This reminded me that no matter how well prepared you think you are, when using technology, there is always a chance of failure. The batteries in the camera die. The computer crashes. A website is down at the precise time that your classroom of thirty students is trying to log on. Believe me, this has happened to me more than once.

The web is unpredictable in this way, and I imagine it always will be. Maybe I should also say that the web is predictable in this way. At some point, it is going to let you down.

Having a decent backup plan is a must.

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My dream classroom would include the following:

  • Class set of laptops (preferably Mac Book Pro’s)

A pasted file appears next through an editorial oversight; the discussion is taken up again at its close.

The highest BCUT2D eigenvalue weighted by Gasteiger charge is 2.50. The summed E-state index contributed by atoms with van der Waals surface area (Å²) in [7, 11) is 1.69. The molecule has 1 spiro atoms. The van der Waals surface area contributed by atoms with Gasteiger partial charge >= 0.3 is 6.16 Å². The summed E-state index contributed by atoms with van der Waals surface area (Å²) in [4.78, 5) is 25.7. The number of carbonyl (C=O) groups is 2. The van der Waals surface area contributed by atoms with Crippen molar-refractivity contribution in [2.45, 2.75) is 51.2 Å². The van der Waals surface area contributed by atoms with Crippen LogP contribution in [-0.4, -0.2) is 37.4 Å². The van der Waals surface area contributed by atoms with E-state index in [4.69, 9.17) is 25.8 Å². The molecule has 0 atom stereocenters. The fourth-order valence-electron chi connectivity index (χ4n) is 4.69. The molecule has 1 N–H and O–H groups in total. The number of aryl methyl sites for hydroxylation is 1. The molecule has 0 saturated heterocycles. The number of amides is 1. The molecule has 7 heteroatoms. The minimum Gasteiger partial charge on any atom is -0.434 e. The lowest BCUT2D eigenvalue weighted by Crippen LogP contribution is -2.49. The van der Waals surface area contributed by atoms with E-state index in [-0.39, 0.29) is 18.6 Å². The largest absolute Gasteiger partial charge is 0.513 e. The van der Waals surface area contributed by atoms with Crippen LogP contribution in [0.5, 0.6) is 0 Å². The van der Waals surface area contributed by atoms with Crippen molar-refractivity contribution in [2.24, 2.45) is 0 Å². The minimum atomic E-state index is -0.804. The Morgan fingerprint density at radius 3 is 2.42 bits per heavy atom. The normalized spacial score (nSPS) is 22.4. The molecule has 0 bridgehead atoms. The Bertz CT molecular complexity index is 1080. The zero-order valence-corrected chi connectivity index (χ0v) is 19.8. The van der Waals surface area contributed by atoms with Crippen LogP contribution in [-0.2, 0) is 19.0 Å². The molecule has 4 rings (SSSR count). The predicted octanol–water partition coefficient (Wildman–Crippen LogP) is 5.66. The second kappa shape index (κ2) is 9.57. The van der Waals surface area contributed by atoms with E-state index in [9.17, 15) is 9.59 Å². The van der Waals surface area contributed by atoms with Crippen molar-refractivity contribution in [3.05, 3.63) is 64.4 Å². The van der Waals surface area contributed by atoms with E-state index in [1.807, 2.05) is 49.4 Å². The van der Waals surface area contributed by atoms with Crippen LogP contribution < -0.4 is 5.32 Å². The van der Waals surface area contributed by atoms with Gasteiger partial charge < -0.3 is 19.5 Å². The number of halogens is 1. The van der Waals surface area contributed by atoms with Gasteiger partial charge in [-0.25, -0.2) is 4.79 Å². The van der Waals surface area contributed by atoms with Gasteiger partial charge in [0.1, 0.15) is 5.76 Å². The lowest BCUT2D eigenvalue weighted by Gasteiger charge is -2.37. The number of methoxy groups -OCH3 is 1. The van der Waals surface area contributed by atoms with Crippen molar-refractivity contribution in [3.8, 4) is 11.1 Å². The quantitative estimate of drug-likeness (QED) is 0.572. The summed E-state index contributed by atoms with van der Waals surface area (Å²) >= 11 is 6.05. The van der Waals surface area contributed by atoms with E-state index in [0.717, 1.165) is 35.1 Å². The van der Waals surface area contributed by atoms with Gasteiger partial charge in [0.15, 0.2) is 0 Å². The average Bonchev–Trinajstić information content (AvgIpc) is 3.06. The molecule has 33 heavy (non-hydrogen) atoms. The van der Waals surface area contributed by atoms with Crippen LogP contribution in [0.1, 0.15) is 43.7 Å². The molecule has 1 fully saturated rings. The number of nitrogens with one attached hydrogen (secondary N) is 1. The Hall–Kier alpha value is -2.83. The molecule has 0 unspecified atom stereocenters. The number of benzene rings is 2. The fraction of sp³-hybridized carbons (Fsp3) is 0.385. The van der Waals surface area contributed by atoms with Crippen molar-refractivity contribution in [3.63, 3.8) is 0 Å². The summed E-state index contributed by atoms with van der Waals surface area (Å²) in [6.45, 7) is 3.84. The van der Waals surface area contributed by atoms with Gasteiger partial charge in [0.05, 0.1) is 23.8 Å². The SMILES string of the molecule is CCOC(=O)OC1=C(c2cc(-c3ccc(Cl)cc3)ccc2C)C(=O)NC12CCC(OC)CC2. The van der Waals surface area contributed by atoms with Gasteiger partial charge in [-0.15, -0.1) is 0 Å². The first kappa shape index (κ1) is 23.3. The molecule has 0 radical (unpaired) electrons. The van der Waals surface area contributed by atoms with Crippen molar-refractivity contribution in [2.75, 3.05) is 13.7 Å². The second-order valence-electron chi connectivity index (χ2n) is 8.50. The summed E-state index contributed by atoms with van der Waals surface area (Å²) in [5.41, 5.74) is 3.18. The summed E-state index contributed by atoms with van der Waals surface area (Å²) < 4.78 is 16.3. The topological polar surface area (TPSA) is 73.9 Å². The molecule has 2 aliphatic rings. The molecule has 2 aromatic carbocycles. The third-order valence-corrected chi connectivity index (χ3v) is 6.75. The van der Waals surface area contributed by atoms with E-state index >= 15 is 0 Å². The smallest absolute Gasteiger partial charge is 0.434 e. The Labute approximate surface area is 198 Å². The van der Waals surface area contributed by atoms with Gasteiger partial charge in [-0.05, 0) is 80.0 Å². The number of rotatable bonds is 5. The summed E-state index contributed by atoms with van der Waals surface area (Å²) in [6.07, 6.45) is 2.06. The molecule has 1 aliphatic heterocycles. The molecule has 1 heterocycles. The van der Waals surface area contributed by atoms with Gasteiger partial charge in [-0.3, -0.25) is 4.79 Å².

• Class set of iPod Touches complete with a charging station
  • A Smart Board (even if they aren’t quite as nifty as they seem)
  • Document Camera
  • Clickers (probably SMART since I have the board)
  • Surround sound speaker system (Bose would be nice!)

I guess I will stop there. I am not even going to delve into the different software and apps that I want downloaded on all the machines.

What are the chances of me having my dream classroom? Pretty slim. Okay, very slim, but I can dream. Really, it’s not about what I want because I’m not going to get it all, and even if I did, technology changes so quickly that keeping up is impossible.

The whole point here is not wishing for tools that I don’t have to use in the classroom. Dream a bit and then snap out of it. Being a good teacher is all about using what we already have. Take a minute and assess what you already have at your disposal. Talk to the principal. Talk to the school librarian. Talk to other teachers. I bet there is a much more in your school than you are aware of. One school I worked in had several sets of clickers that were still factory sealed because no one used them. I don’t even know if anyone knew they existed.

Make a list of what you can use and get after it. There’s plenty to keep you busy.